Les Miserables (1935, USA) - Coherent and well paced, this is how to film a big novel. Watched it all. IMDB reviewers warn that some details from the 1000+ page book are missing, as well as entire characters such as Tom Bombadil.

Mark of the Vampire (1935, USA) - Spends too much time on convincing the characters that they're actually dealing with vampires. Yes yes, those mysterious marks on the neck are unexplainable by modern medicine - get on with it! The actual vampire scenes are enjoyable, but clichéd, with the usual wailing, spiders and mist. Or perhaps they hadn't become cliches yet at this point? Watched: 20 minutes.

The Last Days of Pompeii (1935, USA) - To-ga, to-ga, to-ga! Featuring matte paintings and Romans who are inexplicably opposed to slavery. Watched: 11 minutes.

The Raven (1935, USA) - No, judge, I don't think the doctor with the Hungarian accent who says his cellar full of Poe-inspired torture instruments is "more than a hobby" should be trusted near your daughter. Watched: 23 minutes.

Captain Blood (1935, USA) - I hate Errol Flynn and his movies. Perfect, smirking heroes fighting for Freedom and The Girl. Always the same plot, regardless of the "historical" setting. But, god damn it, this isn't too bad. Flynn smirks less than usual. If I had to see one Flynn movie, I suppose this would be it. Watched: 42 minutes.

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Friday, January 2, 2009

Neuroplasticity - keeping your brain alive

From Google Tech Talks, Michael Merzenich talks about how the brain changes and learns:

Via a comment at Jeff Moser, who's afraid of brain rot.

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And in her great eyes, secrets swam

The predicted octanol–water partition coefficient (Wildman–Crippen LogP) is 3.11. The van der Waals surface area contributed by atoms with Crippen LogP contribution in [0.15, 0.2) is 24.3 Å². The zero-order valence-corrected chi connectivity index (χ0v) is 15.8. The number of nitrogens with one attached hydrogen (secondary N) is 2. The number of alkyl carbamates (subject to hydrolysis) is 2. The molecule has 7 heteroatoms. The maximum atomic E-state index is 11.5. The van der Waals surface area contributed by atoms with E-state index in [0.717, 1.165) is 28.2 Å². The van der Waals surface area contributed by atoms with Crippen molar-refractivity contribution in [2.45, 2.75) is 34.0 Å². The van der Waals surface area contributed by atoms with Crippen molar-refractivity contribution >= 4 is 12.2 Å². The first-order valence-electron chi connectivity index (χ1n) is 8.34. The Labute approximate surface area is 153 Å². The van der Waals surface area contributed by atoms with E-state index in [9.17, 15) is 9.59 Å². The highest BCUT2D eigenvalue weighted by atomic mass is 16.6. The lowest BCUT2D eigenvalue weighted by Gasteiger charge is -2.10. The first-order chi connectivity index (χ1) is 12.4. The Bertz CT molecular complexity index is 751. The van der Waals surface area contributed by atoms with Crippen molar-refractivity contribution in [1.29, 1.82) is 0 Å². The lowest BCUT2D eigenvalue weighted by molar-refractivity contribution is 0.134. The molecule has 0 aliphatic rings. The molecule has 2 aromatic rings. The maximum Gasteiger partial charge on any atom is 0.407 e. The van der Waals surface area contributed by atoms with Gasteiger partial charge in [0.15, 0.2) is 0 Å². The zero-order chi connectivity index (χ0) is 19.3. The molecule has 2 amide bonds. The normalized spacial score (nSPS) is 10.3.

I've tried to read Theodore Sturgeon's 1953 short story collection E Pluribus Unicorn several times since I bought it in 1998. I didn't get further than a quarter of the way. This may be because some of the stories are unpleasant, but more likely I just got distracted.

I've gotten better at organizing my reading: One book at a time, from the top of the stack, with new books going to the bottom. I finish the top book or put it away, but I only read one at a time. Multiple open books is a leading cause of bibliophilic stress disorder. With one book, I can focus.

Focus is necessary to appreciate a finely crafted short story. Earlier, I missed the details, and didn't quite get the point. Now I do.

The stories in E Pluribus Unicorn aren't all good, and there are some awkward twists. But most of them are memorable. Many take place in the crossroads between romanticism and horror, and succeed in being truly disturbing. Others deal with themes of love and loneliness, the best of which is A Saucer of Loneliness. Some are realistic, including my overall favourite Die, Maestro, Die! - where the only magic is the magic of jazz. A Way of Thinking also stands out.

These are the kinds of stories that give you a sense of what SF can accomplish. It was other authors like Ray Bradbury who perfected this genre-bending approach to SF, but they were walking in Sturgeon's footsteps.


30's movies marathon - part 10

This is what Russians looked like in the 18th centuryThe Scarlet Empress (1934, USA) - Sent to Russia to marry Peter III, Marlene Dietrich is a lone, wide-eyed innocent among the half-wits and brutes at the Russian court, a place of barbarism and confrontational architecture. She emerges from the perverse nightmare as Catherine II, cool and cruel tsarina of a cool and cruel country. Watched it all.

Change of Heart (1934, USA) - Vapid college graduates are released into the world, with only the Depression and their stupid parents standing in the way of happiness. Love and hilarity presumably ensues. Watched: 8 minutes.

L'Atalante (1934, France) - I really want to give these French comedy-dramas a chance, but they're too strange. Maybe they will grow on me. Watched: 12 minutes. IMDB reviewers say this is the best French film of all time. I hope not.

Waltzes from Vienna (1934, UK) - Alfred Hitchcock tries his hand at slapstick, and FAILS. Fails, fails, fails. Hitchcock himself thought this was the worst film he ever made, and even that's being too nice. Watched: 9 minutes.

The Bride of Frankenstein (1935, USA) - "Raise the men and lock the women indoors" - the monster is back, and he doesn't take himself quite as seriously as before. The scene with the tiny people is very silly. Watched: 31 minutes.